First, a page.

We collected a sample of 50 consecutive patients in a Spanish public hospital, who were admitted to the cardiology ward from March 1 to 18, 2018. A simple questionnaire was provided before the patients were discharged, in which participants had only to freely indicate attributes/concepts that they linked to satisfaction with the service received. Using the above-mentioned method, we obtained individual associative maps, which were finally aggregated in a consensus map representing the main shared satisfaction attributes and their weights. Thirteen questionnaires were excluded because of unintelligible and nonvalid responses and therefore the final sample analyzed was composed of 37 participants (78% men, mean age 64.7 years). The order of mention of each attribute represented its hierarchy in the mind of the patient, ie, its weight or importance in the definition of overall satisfaction. Then we used the frequency of mention to select the attributes for the final consensus map, weighting its importance using a power law function y=ax−k, which is a ubiquitous characteristic of learning, memory, and sensation,4 where y is the importance of the attribute, x is the order of mention, a is a constant, and k is a parameter that can be estimated. We simplified the prior expression using a=1 and fixing k=1 to obtain a nonlinear decay of y with x. For example, if a patient mentioned 4 attributes, the weights were, respectively: 1.00, 0.50, 0.33, and 0.25. More generally, if n participants mentioned j disparate attributes, z being the total number of mentions, then we summed the disparate weights for each attribute j over the whole sample n, and then we divided it by z. Consequently, we obtained an index of importance for each attribute ranging from 0 to 1.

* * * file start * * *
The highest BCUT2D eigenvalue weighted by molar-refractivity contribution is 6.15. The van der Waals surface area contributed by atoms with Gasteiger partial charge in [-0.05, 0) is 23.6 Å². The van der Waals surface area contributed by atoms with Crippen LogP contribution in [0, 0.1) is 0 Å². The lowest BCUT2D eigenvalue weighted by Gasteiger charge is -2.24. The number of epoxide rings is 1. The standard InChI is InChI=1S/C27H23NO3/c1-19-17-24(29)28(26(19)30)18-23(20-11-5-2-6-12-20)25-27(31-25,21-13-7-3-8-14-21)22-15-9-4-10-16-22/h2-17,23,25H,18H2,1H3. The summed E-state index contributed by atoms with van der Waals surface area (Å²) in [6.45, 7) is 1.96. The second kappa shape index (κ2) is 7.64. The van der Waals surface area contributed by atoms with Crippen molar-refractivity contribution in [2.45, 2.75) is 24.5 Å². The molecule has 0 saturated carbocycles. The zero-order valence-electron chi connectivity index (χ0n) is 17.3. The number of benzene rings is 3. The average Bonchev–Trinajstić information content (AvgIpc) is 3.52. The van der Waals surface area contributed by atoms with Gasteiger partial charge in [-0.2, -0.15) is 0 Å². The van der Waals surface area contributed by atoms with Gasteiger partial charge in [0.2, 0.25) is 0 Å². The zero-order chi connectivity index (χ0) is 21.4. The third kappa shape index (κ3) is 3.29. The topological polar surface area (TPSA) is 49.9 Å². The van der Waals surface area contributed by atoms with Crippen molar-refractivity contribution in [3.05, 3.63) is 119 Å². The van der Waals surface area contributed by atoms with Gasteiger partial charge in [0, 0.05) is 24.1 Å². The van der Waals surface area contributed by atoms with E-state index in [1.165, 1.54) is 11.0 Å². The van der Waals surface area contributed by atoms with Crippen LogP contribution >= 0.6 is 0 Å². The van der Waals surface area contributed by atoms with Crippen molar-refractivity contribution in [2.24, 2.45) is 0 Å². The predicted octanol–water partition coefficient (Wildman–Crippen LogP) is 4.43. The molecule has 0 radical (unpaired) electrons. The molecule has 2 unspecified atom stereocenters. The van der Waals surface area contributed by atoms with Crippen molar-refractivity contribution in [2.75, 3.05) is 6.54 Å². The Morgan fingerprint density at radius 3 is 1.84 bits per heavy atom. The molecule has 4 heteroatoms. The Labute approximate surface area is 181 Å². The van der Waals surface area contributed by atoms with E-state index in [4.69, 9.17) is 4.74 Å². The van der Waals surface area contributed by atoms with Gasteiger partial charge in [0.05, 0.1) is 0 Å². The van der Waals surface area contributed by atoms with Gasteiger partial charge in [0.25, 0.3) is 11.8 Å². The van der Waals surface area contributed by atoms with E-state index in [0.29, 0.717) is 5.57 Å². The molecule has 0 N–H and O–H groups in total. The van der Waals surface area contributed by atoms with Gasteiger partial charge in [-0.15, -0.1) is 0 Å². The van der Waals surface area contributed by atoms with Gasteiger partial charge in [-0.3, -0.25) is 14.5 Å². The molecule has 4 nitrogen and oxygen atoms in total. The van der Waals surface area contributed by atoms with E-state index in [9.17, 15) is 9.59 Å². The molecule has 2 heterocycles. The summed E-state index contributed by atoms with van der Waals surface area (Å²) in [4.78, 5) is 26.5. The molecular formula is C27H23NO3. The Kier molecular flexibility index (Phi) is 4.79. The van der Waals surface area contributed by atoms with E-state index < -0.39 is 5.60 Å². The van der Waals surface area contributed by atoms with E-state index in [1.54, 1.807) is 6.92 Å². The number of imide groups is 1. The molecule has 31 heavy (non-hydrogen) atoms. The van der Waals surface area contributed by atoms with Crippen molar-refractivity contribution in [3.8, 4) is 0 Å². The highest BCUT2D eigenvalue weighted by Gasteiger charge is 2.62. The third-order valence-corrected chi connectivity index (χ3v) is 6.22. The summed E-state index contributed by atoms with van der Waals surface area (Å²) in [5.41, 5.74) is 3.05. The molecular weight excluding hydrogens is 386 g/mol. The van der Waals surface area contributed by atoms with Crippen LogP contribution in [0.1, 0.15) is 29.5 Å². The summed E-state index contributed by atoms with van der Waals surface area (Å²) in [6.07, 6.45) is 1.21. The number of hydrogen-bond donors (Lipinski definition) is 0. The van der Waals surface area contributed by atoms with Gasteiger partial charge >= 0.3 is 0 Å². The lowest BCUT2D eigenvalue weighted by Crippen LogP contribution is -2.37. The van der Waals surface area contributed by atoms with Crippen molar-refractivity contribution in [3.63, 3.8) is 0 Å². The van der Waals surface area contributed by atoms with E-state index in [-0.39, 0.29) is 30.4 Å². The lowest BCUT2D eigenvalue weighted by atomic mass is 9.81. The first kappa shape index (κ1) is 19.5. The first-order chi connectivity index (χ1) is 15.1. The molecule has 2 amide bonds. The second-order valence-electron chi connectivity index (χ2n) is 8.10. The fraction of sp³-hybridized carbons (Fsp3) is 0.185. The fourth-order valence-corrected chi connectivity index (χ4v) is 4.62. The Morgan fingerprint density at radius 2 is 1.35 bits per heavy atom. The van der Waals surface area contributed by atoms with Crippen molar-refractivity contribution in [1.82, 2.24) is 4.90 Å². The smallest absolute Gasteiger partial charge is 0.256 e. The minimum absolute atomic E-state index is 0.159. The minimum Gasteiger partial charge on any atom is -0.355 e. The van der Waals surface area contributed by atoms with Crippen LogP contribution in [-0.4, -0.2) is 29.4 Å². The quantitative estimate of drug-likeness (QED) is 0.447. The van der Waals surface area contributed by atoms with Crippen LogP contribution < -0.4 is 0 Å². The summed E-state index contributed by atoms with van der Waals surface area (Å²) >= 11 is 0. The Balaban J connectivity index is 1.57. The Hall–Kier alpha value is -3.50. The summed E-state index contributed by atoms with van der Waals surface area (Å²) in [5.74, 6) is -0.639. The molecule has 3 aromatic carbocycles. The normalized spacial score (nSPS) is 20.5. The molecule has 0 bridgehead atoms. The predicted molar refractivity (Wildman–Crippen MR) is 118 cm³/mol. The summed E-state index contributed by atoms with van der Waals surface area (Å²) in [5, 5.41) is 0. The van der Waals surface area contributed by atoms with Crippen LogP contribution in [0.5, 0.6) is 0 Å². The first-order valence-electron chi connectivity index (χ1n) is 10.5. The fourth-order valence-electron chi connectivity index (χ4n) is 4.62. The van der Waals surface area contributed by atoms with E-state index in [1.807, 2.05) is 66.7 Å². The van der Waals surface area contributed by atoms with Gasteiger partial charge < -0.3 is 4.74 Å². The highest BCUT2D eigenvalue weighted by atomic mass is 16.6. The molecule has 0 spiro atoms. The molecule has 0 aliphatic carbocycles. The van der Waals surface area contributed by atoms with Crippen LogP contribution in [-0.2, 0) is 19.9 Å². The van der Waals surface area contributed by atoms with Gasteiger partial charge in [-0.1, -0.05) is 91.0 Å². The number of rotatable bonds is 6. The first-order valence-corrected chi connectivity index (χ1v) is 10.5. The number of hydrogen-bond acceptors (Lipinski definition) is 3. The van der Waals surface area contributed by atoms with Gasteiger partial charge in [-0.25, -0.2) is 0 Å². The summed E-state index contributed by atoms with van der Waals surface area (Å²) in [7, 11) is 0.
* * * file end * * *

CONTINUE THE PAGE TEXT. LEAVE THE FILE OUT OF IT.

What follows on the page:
The next step was to propose a threshold point within that (0-1) interval and/or to the frequency of mention, to select the final attributes for the consensus map. We employed a statistical threshold by which only associations with a frequency of mention higher than 20% were included.

The results of the aggregation procedure are shown in the Table and Figure. Only 6 concepts were mentioned in the sample: a) professional and personal attention; b) appetizing food; c) cleanliness; d) facilities; e) waiting time for medical tests; and f) the information provided. The first 4 attributes had a frequency of mention higher than 20%, and the 2 latter had an exact binomial 95%CI, 4.5% to 28.8%, containing the cutoff value of 20%. Therefore, all the attributes were finally chosen and their importance was determined by their final weight.